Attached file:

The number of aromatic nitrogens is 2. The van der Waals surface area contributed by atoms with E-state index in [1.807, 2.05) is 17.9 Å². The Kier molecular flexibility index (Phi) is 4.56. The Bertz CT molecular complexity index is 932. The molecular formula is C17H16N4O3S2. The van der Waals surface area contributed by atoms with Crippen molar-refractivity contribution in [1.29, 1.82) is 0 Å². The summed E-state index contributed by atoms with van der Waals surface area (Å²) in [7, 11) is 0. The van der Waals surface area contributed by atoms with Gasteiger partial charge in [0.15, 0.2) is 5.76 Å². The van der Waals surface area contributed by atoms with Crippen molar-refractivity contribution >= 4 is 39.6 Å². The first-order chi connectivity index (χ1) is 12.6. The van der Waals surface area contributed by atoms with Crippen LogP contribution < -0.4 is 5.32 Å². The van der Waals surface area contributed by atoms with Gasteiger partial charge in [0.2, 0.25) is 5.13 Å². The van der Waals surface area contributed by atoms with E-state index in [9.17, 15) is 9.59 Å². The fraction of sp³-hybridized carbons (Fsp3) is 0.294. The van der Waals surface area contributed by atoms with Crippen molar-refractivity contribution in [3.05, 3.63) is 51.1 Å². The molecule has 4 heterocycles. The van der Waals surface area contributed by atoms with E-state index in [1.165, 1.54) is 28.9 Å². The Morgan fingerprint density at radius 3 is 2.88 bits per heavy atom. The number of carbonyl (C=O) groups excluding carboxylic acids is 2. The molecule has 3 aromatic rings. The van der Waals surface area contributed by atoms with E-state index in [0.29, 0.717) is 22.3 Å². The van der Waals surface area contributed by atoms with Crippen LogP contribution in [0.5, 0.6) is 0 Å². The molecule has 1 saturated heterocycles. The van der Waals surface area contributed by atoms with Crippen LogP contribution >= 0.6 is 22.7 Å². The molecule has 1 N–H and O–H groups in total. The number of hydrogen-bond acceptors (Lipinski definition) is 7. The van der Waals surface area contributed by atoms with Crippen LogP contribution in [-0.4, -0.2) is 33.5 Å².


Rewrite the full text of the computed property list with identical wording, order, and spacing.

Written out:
The number of aromatic nitrogens is 2. The van der Waals surface area contributed by atoms with E-state index in [1.807, 2.05) is 17.9 Å². The Kier molecular flexibility index (Phi) is 4.56. The Bertz CT molecular complexity index is 932. The molecular formula is C17H16N4O3S2. The van der Waals surface area contributed by atoms with Crippen molar-refractivity contribution in [1.29, 1.82) is 0 Å². The summed E-state index contributed by atoms with van der Waals surface area (Å²) in [7, 11) is 0. The van der Waals surface area contributed by atoms with Gasteiger partial charge in [0.15, 0.2) is 5.76 Å². The van der Waals surface area contributed by atoms with Crippen molar-refractivity contribution >= 4 is 39.6 Å². The first-order chi connectivity index (χ1) is 12.6. The van der Waals surface area contributed by atoms with Crippen LogP contribution < -0.4 is 5.32 Å². The van der Waals surface area contributed by atoms with Gasteiger partial charge in [0.2, 0.25) is 5.13 Å². The van der Waals surface area contributed by atoms with E-state index in [9.17, 15) is 9.59 Å². The fraction of sp³-hybridized carbons (Fsp3) is 0.294. The van der Waals surface area contributed by atoms with Crippen molar-refractivity contribution in [3.05, 3.63) is 51.1 Å². The molecule has 4 heterocycles. The van der Waals surface area contributed by atoms with E-state index in [1.165, 1.54) is 28.9 Å². The Morgan fingerprint density at radius 3 is 2.88 bits per heavy atom. The number of carbonyl (C=O) groups excluding carboxylic acids is 2. The molecule has 3 aromatic rings. The van der Waals surface area contributed by atoms with E-state index in [0.29, 0.717) is 22.3 Å². The van der Waals surface area contributed by atoms with Crippen LogP contribution in [0.5, 0.6) is 0 Å². The molecule has 1 saturated heterocycles. The van der Waals surface area contributed by atoms with Crippen LogP contribution >= 0.6 is 22.7 Å². The molecule has 1 N–H and O–H groups in total. The number of hydrogen-bond acceptors (Lipinski definition) is 7. The van der Waals surface area contributed by atoms with Crippen LogP contribution in [-0.4, -0.2) is 33.5 Å².